Successful Mass2Ant Fieldwork at the Lokeryggen Ice Rise
The Antarctic Ice Sheet is contributing approximately 0.5 mm of sea level rise per year. The timing and magnitude of the Antarctic Ice Sheet’s contribution is difficult to assess, partly due to the variability of its surface mass balance and its future evolution. Surface mass balance is the net addition or removal of mass at the surface of the ice sheet.
The BELSPO- funded Mass2Ant research project aims to better understand the processes controlling the surface mass balance in East Antarctica, its variability over the last three centuries and, ultimately, improve model projections of surface mass balance changes of the East Antarctic Ice Sheet.
This 2021-2022 fieldwork season is the fourth and last one of the Mass2Ant project. This year the work was accomplished in three weeks at the remote location of Lokeryggen Ice Rise, which is located near the coast, about 160 km from the Princess Elisabeth Antarctica (PEA) station.
On the geophysics side, Scientists collected a 26 km-long ground-penetrating radar transect going from east to west over the Lokeryggen Ice Rise to examine the variations in the surface mass balance from grounding line to grounding line, extending the data previously collected in 2017.
The crew also collected a high resolution 200 x 200 m radar data grid over the center of the Ice Rise to compare the surface mass balance recorded by the 200 m deep ice core collected in 2017 with this radar-derived record.
To constrain the ice dynamics of the Lokeryggen Ice Rise, 21 pRES measurements (phase-sensitive radio echo sounding, aka phase-sensitive radar data) were collected over a distance of 10 km across the ice crest, where a glaciological phenomenon known as a Raymond Bump is suspected to be present. Raymond Bumps occur at ice divides due to the slower vertical compaction of the ice which shows up as big arches in the ice layers.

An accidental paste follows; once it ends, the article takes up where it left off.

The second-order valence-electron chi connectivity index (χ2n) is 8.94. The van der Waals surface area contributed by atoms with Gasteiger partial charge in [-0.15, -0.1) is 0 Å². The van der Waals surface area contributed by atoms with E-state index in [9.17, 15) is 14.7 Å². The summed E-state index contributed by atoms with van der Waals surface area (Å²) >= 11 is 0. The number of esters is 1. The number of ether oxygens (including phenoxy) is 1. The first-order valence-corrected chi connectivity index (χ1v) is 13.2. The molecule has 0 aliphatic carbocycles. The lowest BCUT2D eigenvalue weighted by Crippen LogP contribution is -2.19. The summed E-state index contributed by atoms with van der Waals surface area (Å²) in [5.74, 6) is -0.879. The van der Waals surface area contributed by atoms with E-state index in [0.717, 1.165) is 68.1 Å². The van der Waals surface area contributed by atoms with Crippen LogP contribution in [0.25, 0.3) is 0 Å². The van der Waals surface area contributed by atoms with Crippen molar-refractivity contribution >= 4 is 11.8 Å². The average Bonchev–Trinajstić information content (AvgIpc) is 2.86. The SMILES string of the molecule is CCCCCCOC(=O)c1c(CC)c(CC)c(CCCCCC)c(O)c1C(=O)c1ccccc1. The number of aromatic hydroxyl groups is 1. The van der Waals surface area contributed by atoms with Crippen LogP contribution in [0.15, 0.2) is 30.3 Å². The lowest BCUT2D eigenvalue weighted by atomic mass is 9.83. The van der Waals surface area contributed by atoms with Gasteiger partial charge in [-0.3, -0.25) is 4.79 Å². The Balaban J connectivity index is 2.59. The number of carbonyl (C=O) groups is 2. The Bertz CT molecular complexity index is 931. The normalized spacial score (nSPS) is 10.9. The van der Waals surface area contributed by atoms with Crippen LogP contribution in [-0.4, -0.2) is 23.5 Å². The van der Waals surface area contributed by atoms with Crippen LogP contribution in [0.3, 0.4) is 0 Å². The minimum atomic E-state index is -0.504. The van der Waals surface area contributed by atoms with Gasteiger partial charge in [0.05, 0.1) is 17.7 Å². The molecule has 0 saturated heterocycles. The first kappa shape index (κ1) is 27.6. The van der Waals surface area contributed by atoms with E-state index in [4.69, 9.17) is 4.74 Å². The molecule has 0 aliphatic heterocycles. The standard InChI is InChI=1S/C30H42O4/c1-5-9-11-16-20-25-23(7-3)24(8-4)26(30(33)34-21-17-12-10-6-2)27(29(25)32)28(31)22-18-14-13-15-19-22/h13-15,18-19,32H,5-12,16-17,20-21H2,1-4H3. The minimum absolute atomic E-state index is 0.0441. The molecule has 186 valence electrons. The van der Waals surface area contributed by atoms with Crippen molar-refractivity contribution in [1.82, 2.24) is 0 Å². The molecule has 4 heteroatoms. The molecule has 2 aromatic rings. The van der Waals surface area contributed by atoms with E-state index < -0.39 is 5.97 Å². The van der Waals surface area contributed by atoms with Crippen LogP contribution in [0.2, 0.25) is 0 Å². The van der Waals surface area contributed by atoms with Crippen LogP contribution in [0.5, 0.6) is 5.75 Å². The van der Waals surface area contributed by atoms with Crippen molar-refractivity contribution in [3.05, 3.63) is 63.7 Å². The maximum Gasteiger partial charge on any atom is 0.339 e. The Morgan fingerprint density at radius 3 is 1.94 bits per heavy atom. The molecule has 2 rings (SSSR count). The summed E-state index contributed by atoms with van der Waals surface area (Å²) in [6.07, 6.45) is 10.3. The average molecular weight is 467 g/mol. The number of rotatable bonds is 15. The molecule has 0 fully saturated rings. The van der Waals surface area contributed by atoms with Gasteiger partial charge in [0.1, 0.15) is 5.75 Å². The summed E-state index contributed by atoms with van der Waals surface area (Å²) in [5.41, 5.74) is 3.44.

To measure ice properties, two types of measurements were combined at five locations on the Ice Rise: drilling shallow firn cores and acquiring laser scans of the surface. These locations were spread out on the east and west sides of the Ice Rise to sample sites with different snow accumulation and erosion conditions.
The firn cores will provide information on the chemical composition of the ice between these locations and their varying atmospheric conditions, as well as on the density and age of the snow/ice layers. The age of the snow layers allows to date the radar profiles, and the densities of the snow layers can be combined with the laser scan.
The snow surface is scanned by laser to provide a detailed map of surface roughness (how smooth or irregular the surface is) at each location over a radial area of 120 m. The surface roughness influences the signal that is received by satellites, but so does snow density. It was thus important for the scientists to get both the surface laser scan together with the firn core measurement to distinguish the impact of these two parameters on the satellite signal. The team revisited the same five locations after storms to measure changes in surface conditions due to strong winds and snowfall.
Indeed, the team experienced three storms over the three weeks of fieldwork. The weather was generally characterized by low visibility, lots of snowfalls and quite strong winds, sometimes making data collection a real challenge. Despite the difficulty of the weather conditions the team is proud to announce that this season was a great success as they managed to accomplish all the foreseen objectives. The scientists are now looking forward to further analyse the data they have collected.
The MASS2ANT team would like to thank the whole IPF team who helped make this once again a successful campaign and for their warm welcome at PEA!
- Maaike, Sarah, Frank and Marie
Picture: Mass2Ant project team in the field - © International Polar Foundation